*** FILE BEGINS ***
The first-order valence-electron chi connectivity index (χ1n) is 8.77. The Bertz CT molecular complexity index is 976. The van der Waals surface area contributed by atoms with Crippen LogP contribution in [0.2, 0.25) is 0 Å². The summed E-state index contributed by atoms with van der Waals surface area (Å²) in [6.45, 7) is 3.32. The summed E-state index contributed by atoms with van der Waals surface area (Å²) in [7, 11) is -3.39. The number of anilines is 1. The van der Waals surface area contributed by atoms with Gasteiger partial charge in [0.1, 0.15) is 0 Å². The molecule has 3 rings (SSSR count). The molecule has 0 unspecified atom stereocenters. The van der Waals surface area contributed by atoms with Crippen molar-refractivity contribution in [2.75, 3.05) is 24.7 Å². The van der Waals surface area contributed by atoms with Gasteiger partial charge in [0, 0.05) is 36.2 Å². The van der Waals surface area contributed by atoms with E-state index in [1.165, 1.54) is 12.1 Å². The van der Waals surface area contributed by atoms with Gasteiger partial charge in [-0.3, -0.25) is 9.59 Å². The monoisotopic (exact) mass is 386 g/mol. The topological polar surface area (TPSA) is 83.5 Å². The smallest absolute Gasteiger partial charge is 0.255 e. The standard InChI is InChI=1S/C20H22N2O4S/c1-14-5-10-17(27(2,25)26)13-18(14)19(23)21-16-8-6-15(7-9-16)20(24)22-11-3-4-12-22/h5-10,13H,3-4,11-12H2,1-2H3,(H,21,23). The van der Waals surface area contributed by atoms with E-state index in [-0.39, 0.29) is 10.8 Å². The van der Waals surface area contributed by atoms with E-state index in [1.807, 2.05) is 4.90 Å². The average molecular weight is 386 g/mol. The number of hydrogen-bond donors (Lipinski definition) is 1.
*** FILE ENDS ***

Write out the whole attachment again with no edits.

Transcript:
The first-order valence-electron chi connectivity index (χ1n) is 8.77. The Bertz CT molecular complexity index is 976. The van der Waals surface area contributed by atoms with Crippen LogP contribution in [0.2, 0.25) is 0 Å². The summed E-state index contributed by atoms with van der Waals surface area (Å²) in [6.45, 7) is 3.32. The summed E-state index contributed by atoms with van der Waals surface area (Å²) in [7, 11) is -3.39. The number of anilines is 1. The van der Waals surface area contributed by atoms with Gasteiger partial charge in [0.1, 0.15) is 0 Å². The molecule has 3 rings (SSSR count). The molecule has 0 unspecified atom stereocenters. The van der Waals surface area contributed by atoms with Crippen molar-refractivity contribution in [2.75, 3.05) is 24.7 Å². The van der Waals surface area contributed by atoms with Gasteiger partial charge in [0, 0.05) is 36.2 Å². The van der Waals surface area contributed by atoms with E-state index in [1.165, 1.54) is 12.1 Å². The van der Waals surface area contributed by atoms with Gasteiger partial charge in [-0.3, -0.25) is 9.59 Å². The monoisotopic (exact) mass is 386 g/mol. The topological polar surface area (TPSA) is 83.5 Å². The smallest absolute Gasteiger partial charge is 0.255 e. The standard InChI is InChI=1S/C20H22N2O4S/c1-14-5-10-17(27(2,25)26)13-18(14)19(23)21-16-8-6-15(7-9-16)20(24)22-11-3-4-12-22/h5-10,13H,3-4,11-12H2,1-2H3,(H,21,23). The van der Waals surface area contributed by atoms with E-state index in [-0.39, 0.29) is 10.8 Å². The van der Waals surface area contributed by atoms with E-state index in [1.807, 2.05) is 4.90 Å². The average molecular weight is 386 g/mol. The number of hydrogen-bond donors (Lipinski definition) is 1.